Two WANs with different subnets from 2 ISPS; no balancing/fail-over
pfnoob last edited by
Hello, just a simple question as I am unable to find an answer here or in the docs (maybe someone can offer some links to this?): how can I use the same pfsense (2.2) machine for two ISPs if I got two /29 subnets from each of them? Already setup for one ISP, pfsense being the gateway, no NAT, and it is working fine.
Is this as easy as (I think it is):
-adding a second card with 2 NICs;
-plugging the second ISP in a port, the other to the switch (in a different VLAN) to get my 6 public IPS to a couple of servers;
-configure this second card with a WAN and a LAN just as in the first case, with different IPs, gateway and DNS;
-configure roughly the same firewall rules, accordingly, on this second WAN?
I am asking because I never tried it and want to be sure before I sign up with the other ISP; but I don't need fail-over or balancing (I guess, because I don't think there is an easy way without BGP in my case, please correct if I am wrong) for those servers (DNS, web, SFTP, email, etc). Just need the public IPs from those subnets, separated.
Also will pfblockerNG and snort work OK, with two WANs for both interfaces and no virtual-nothing?
Thank you. I love pfsense!
tim.mcmanus last edited by
This isn't tough.
You could do it ideally with three physical NICs on the pfSense box. WAN1, WAN2, and LAN. Both WANs will be gateways. You will need something to tell traffic to route to one or the other WAN from the LAN side, otherwise all traffic will only use one gateway unless you only expect incoming traffic, in which case incoming from either WAN to a LAN address would mean that the traffic would route back out the incoming WAN.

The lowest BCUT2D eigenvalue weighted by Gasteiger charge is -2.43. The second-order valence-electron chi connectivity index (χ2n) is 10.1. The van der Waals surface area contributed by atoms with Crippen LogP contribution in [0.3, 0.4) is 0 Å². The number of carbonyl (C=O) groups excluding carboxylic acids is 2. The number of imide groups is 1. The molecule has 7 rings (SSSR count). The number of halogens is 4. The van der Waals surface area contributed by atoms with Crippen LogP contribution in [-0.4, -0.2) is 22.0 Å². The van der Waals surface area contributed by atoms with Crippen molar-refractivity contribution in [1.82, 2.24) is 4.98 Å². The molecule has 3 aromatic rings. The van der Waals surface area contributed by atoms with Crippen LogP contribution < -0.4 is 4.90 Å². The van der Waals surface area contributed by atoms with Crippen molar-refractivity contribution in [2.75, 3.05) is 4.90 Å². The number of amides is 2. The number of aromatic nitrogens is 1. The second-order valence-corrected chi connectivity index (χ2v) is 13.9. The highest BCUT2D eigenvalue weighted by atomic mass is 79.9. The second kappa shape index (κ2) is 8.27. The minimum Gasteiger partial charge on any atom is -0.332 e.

I don't think you will have ANY joy if you tried to BGP advertise a /29 anyway.
Sounds like you're talking about routed subnets. That would be four interfaces. The two ISP interfaces (/30s ?) and the two /29s.
As stated, you can do this with one pfSense. You would need to policy-route out the proper WAN port or you could NAT out either.
Note that there is nothing stopping you from using NAT for outbound traffic from one provider's IP addresses to the other's in a failover, emergency situation. You could:
ISP 1 addresses out ISP 1's WAN - No NAT
ISP 1 addresses out ISP 2's WAN - NAT
And vice versa. Nothing you can do about inbound connections other than change DNS.